Keeping a Journal Can Help You Become the Person You Were Created to be


To understand me you need to understand something called journaling.

I used to talk to myself. All the time. Sometimes I would let it slip that I had been talking to myself about something while I had been in my car, for example. The people I was talking to would look around quickly, like I had just said I was Batman.

“I guess that’s ok, as long as you don’t talk back.”

Before I went to Bosnia for the first time, someone very wise suggested I start writing my thoughts in a journal. So I went to Office Depot and picked up a spiral-bound, paperback notebook. I think it must have cost $1.

I started writing down just anything I could think of — thoughts about my teammates, thoughts about going to Bosnia, thoughts about finishing college. I didn’t know how to keep a journal, and I didn’t know why; nobody had told me that. I just knew that someone really smart had said it was a good thing to do.

Within weeks, I noticed that I was driving in silence. I had nothing to say anymore — anything I would want to say was already written down in my journal. 

Journaling Doesn’t Make You Smarter

At first, I thought I was somehow enlightened. I thought I had arrived. But I soon realized that I was nothing special; I started noticing that lots of people journal. I started noticing lots of blogs around the internet about it, too. Intellectuals journal. Singers journal. Regular people journal, too. It’s nothing new.

So, what I first thought would be a fairly highbrow activity turned out to be something that the masses generally already knew about. I thought I was being an innovator, but I was really just a late adopter.

Journaling Will Help You Think.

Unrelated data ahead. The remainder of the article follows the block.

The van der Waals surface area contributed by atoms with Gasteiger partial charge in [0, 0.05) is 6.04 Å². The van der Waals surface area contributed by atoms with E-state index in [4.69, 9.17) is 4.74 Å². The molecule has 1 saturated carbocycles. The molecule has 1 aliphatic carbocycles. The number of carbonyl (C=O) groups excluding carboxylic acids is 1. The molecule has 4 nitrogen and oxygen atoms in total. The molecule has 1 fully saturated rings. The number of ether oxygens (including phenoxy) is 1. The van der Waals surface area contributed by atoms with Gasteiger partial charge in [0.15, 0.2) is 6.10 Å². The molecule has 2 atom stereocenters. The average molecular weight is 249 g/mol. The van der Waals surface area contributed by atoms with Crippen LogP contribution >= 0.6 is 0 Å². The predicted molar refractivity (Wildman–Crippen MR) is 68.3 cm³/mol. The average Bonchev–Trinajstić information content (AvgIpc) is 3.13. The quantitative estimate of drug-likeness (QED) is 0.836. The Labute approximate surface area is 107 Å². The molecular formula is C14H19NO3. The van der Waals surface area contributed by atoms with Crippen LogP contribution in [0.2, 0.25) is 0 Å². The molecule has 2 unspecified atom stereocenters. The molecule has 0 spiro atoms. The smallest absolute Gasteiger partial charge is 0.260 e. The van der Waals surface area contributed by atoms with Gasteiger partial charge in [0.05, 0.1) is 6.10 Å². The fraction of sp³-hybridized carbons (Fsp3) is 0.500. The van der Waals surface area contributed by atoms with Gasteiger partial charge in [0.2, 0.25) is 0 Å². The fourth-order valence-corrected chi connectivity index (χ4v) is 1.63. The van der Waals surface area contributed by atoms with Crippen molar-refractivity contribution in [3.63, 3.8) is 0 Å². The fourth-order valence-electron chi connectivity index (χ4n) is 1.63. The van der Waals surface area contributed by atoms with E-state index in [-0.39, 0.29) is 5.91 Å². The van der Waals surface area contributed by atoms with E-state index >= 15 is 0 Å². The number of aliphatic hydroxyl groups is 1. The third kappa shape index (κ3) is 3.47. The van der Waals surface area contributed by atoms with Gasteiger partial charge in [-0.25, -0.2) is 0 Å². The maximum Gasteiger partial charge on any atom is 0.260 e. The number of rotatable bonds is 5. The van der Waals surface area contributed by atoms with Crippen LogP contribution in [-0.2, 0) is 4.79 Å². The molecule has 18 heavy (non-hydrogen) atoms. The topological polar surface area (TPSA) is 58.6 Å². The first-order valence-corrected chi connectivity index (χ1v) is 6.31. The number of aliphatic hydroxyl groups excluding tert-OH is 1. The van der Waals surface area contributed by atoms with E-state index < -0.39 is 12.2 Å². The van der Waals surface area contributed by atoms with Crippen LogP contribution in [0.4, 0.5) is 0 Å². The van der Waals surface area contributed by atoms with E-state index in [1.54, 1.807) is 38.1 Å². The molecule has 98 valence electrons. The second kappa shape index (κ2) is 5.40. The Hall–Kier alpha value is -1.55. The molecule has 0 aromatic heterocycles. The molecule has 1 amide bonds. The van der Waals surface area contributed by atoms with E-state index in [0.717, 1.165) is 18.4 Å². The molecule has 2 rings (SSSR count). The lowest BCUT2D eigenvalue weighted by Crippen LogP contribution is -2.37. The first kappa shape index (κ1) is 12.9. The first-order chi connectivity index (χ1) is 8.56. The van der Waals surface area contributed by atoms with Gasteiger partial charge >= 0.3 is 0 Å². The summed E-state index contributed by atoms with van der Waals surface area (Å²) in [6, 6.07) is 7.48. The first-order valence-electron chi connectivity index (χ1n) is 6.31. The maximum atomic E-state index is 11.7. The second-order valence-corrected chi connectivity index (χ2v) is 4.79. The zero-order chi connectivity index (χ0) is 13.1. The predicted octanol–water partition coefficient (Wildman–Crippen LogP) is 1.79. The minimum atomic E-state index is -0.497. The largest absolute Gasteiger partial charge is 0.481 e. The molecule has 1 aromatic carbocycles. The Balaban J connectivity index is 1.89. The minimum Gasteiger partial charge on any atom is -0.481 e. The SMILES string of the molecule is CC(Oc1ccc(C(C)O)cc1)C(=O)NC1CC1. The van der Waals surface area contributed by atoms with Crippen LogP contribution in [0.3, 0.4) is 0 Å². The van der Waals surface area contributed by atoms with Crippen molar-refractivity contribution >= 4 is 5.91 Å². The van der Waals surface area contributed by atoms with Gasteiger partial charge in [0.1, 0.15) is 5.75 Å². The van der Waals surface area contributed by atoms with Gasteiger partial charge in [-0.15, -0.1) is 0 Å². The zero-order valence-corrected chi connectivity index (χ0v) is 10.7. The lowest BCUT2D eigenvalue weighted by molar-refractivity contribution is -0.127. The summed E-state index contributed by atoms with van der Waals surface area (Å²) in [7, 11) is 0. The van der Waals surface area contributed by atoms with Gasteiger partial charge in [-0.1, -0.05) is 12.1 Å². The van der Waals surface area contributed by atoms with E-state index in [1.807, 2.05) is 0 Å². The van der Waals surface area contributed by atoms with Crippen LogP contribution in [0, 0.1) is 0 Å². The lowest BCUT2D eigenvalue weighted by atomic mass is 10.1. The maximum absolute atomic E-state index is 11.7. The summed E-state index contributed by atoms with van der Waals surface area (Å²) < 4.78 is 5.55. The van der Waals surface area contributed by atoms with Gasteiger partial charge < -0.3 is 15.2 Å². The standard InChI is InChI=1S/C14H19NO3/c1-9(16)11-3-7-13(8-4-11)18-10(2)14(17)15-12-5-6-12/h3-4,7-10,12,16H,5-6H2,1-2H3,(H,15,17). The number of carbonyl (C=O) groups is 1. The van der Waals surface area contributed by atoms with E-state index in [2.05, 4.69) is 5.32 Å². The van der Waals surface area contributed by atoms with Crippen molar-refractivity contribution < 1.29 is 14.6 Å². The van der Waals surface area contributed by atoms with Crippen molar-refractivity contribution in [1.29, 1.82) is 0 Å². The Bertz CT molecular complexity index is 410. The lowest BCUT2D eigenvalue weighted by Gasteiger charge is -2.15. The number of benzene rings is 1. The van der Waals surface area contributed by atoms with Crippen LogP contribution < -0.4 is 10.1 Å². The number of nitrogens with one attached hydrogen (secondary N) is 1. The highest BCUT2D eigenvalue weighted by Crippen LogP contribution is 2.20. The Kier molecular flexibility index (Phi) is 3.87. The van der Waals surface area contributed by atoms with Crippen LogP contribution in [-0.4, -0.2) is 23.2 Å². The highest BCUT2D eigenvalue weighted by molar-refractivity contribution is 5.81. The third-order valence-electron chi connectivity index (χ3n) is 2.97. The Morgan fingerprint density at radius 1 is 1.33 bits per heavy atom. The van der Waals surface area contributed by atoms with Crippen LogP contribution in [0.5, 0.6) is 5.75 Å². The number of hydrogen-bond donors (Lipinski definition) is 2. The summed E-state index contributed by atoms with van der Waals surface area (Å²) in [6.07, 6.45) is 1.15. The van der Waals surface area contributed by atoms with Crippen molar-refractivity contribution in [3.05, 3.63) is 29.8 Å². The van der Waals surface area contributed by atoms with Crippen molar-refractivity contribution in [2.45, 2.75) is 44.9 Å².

Sometimes I show my journal to my therapist, but other than that, nobody reads what I write. That makes me completely free. My journal is like the one place where I am free to say whatever I want, with no repercussions. No one will get angry if I write something about them. Nobody will ever say, “why did you write that?”

And that’s the way it should be.

With such freedom, the writer is free to put things down on paper and see how they look. It’s a sort of filter for your thoughts, in the most private of venues. It is one place that enables you to think deeply about the things you think about.

Few People Think About What They Think About.

This statement isn’t original with me. But this is a good and profitable saying: few people think about the things they think about. Journaling gives you the chance to do just that. So, in this one way, I suppose it can make you smarter, because you will be able to be part of a very small subset of society. You will begin to have thoughts that go deeper than your original thoughts. And that is where you’ll find out about your longings and fears, your hopes and dreams — all things waiting to be discovered just underneath the things you think that you are thinking about all day long.

Your Journal Is Forever

You can keep your journals, if you wish, and come back to them years later. This is a great thing. It will allow you to see how you’ve evolved over seasons of life. You’ll be able to go back to important dates years ago and remember just what you were dealing with, what was troubling you, what was making you happy. And it will enable you to keep on thinking about the things you think about.

Journaling Is For Everyone

You don’t have to be a good writer in order to journal. You just have to have a brain. That means that just about everyone on earth can benefit in some way from journaling. For me, the most immediate benefit was that it helped me have an outlet for all the pent up thoughts and nervous energy that I kept stored up in my mind. But since then, I’ve been able to write down my thoughts about people, conflicts, joy, disappointment, and momentous occasions, and look at them. I’ve been able to get to the bottom of countless issues, just because I wrote down what I was thinking. And that, on some occasions, has been a treasure worth more than gold.

So if you’ve gotten to this last paragraph, I encourage you to go out there and spend your $1. Loosen your grip on a dollar bill and buy a cheap notebook and a pen. It will improve your life. I promise.

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